The film begins with a demonic birth, then intersects the story of Eloy and Alba with what seems to be a mass possession at a mental institution whilst weaving in the apparently shared past of all the main characters – Eloy and Alba, mental patient Ona and hard-nosed police officer Diana.
The most striking thing about the film is it’s beautiful and bleak sets and washed-out cinematography. There’s a very gritty and pervading atmosphere of approaching Armageddon. The sound, likewise, is atmospheric and nerve jangling.
The brutal possession scenes, however, are reasonably horrifying but rely on a pretty well explored Blatty-esque sequence of contortions, creepy voices and spurting bodily fluids. It’s nothing we haven’t seen before and they’re just not scary enough or unique enough to lend anything new to the on screen portrayal of exorcism. The scares are predictable at best.
Perhaps the biggest problem of the film however is the utterly muddled and vague plot. The viewer spends a significant proportion of the movie not really sure of who anyone really is and why they’re doing what they’re doing. There’s no real sense of why Eloy and Alba are exorcists or quite what Ona and her sister have to do with anything.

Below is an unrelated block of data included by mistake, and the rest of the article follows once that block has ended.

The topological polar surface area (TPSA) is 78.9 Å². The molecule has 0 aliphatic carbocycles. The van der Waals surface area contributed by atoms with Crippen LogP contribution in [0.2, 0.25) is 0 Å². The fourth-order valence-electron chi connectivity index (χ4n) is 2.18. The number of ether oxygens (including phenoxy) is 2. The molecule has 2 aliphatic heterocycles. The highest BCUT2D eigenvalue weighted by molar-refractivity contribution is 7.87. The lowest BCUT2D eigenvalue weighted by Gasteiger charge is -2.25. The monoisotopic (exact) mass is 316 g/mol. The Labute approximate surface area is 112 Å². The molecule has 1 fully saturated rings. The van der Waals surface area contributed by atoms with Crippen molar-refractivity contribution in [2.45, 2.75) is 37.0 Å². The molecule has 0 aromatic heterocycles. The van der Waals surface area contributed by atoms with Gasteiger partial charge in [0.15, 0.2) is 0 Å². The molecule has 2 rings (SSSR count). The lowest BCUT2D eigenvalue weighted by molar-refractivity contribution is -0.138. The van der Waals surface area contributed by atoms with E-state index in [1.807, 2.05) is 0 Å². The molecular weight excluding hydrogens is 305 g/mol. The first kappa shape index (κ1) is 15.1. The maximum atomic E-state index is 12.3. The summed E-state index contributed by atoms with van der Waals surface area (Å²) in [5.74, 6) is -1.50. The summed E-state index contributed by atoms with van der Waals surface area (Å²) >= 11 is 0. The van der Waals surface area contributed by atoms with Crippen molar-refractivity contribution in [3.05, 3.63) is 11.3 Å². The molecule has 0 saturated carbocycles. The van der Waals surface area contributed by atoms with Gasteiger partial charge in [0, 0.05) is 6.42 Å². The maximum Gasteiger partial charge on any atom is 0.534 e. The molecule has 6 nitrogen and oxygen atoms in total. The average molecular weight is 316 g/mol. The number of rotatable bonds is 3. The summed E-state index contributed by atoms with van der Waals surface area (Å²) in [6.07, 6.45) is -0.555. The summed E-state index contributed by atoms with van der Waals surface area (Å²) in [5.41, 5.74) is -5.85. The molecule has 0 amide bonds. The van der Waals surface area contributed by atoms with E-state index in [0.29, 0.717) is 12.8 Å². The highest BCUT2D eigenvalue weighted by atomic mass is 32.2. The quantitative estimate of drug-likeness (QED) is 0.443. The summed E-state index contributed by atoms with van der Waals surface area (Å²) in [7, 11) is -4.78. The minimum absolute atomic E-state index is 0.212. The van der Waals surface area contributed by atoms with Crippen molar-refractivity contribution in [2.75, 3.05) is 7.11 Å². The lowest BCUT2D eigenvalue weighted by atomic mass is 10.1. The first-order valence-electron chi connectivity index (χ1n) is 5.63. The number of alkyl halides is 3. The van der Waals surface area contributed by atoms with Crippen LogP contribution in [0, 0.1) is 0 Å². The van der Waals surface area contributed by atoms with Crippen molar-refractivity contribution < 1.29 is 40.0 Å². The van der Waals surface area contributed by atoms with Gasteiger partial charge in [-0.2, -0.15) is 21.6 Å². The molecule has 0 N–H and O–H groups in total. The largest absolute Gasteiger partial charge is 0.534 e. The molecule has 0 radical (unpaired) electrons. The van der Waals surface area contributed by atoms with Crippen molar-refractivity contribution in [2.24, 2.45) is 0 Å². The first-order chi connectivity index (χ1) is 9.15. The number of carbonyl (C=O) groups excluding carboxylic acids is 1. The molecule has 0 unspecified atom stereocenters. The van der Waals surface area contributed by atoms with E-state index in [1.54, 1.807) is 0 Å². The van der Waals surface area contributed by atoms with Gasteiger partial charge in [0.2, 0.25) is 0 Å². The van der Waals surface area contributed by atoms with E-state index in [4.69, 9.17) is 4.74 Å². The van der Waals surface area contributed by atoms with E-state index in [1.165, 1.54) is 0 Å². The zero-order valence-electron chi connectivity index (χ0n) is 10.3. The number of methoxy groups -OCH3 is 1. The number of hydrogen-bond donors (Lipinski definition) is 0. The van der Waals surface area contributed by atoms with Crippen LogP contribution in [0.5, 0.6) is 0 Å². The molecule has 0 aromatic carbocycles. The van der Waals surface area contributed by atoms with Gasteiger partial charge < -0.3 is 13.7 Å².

There’s a mysterious cult which is never well explained and unfortunately every piece of the plot relies on the last five minutes to reveal all; by which point you’ve already sat through nearly an hour and a half of opaque dark portents. The dramatic twist is pretty obvious to anyone able to get the gist of the exorcisms performed by Alba and the foreshadowing by several characters so it’s not nearly as jaw dropping and genre defying as it wants to be.
I’d be hard pushed to recommend this to a genre fan, let alone someone unfamiliar with their exorcism tropes. Its’ a great idea in need of a great script to match.
Review by Ruth Sullivan
Asmodexia is out now on home entertainment.